Democrat Party and getting a political crisis in motion

11 09 2011

The Democrat Party has declared that time is up for the Puea Thai Party-led government. In the Bangkok Post, the deputy spokesman of the party that was trounced in the election in early July has declared the new government, officially in place for a month, has had it.

Democrat Party deputy spokesman Atthaporn Polabutr warned that people “should be prepared for a new round of political crisis which may occur in six months because the Pheu Thai-led government has abused its power for the benefits of former prime minister Thaksin Shinawatra…”. He claimed that “the government’s power abuses had become unacceptable to the people in society.”

These alleged “abuses” include: “pressure to win a royal pardon for Thaksin, an attempt to revive the Ratchadapisek land case, unfair transfers of state officials, and appointment of people under serious legal charges to take political positions…”. For good measure, he added that “the government’s key policies such as the 300 baht daily minimum wage, the 15,000 baht monthly salary for bachelor’s degree graduates, and the paddy mortgage programme were full of flaws and could affect its stability.”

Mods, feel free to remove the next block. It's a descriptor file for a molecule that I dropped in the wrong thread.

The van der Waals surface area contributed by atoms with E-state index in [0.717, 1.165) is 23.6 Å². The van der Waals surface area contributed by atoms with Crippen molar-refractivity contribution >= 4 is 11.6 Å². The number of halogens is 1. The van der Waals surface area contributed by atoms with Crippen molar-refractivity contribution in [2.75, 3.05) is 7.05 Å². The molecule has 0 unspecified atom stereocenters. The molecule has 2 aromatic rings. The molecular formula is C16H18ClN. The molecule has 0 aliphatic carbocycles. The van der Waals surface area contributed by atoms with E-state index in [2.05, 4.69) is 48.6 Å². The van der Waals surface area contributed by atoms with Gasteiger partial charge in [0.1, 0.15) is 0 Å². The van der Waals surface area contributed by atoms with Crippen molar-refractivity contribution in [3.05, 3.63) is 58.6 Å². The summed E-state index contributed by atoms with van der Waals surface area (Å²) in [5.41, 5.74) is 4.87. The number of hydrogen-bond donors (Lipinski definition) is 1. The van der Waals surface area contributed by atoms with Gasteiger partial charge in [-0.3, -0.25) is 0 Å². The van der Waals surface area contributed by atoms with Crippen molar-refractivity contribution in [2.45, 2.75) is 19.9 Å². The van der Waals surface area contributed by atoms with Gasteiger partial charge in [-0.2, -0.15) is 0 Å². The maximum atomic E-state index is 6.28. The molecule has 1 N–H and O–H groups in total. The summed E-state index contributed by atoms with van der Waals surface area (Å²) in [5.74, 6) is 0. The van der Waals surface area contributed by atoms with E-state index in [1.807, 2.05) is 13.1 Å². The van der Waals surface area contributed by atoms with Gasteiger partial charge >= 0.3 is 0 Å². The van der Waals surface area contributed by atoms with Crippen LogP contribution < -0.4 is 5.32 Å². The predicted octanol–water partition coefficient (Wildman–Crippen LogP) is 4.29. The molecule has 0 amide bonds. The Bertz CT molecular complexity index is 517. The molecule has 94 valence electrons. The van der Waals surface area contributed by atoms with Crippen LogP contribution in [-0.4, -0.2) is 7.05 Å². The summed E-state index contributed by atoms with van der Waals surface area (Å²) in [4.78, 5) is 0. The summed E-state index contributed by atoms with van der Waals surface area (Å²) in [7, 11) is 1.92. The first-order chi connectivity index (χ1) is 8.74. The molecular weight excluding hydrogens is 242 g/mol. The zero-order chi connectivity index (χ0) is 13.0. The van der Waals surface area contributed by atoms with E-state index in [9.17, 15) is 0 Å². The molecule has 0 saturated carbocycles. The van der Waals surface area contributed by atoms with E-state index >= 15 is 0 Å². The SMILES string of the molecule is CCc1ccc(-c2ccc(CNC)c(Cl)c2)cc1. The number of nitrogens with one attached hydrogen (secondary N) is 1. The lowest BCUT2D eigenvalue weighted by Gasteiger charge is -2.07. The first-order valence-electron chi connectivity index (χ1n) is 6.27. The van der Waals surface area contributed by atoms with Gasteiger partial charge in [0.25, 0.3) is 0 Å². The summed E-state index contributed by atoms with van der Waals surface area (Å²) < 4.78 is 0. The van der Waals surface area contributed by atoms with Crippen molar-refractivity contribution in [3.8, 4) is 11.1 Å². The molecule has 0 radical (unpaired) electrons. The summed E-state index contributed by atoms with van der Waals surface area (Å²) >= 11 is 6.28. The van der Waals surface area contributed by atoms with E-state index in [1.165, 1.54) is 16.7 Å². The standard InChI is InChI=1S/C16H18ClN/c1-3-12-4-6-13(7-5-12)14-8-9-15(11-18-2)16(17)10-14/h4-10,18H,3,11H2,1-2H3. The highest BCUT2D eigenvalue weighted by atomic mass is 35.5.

Finally, Atthaporn called for Prime Minister Yingluck Shinawatra, with only a month in office, to go. Otherwise, “this government would meet growing resistance from various sectors of society.”

Should Atthaporn simply be dismissed as a lunatic who can’t get over the fact that the Democrat Party can never win an election? We don’t think so. There are several reasons for this view.

First, less than a week ago, Puea Thai MP and and red shirt leader Jatuporn Promphan is said to have stated that “an unconstitutional power clique is conspiring to bring down the Pheu Thai-led government.” There can be little doubt that the anti-Thaksin elite are already at work, plotting and scheming.

Second, the Democrat Party has repeatedly shown that it does not respect the electoral process, so no electoral defeat, no matter how large, will be respected.

Third, the Democrat Party has a long history of relying on decidedly undemocratic forces to lift it to government – palace, military, the People’s Alliance for Democracy and backroom elite deals.

Finally, the Democrat Party is drawing on precedent. Thaksin won the biggest ever election victory in February 2005 and yet the military set the tanks rolling just 14 months later following a long period of agitation by anti-Thaksin forces.

For Atthaporn and his party, the election defeat is just a bump in the road, and can soon be overcome with anti-Thaksin propaganda, rhetoric and by getting the yellow-shirted media, intellectuals and organizers in motion.


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12 09 2011



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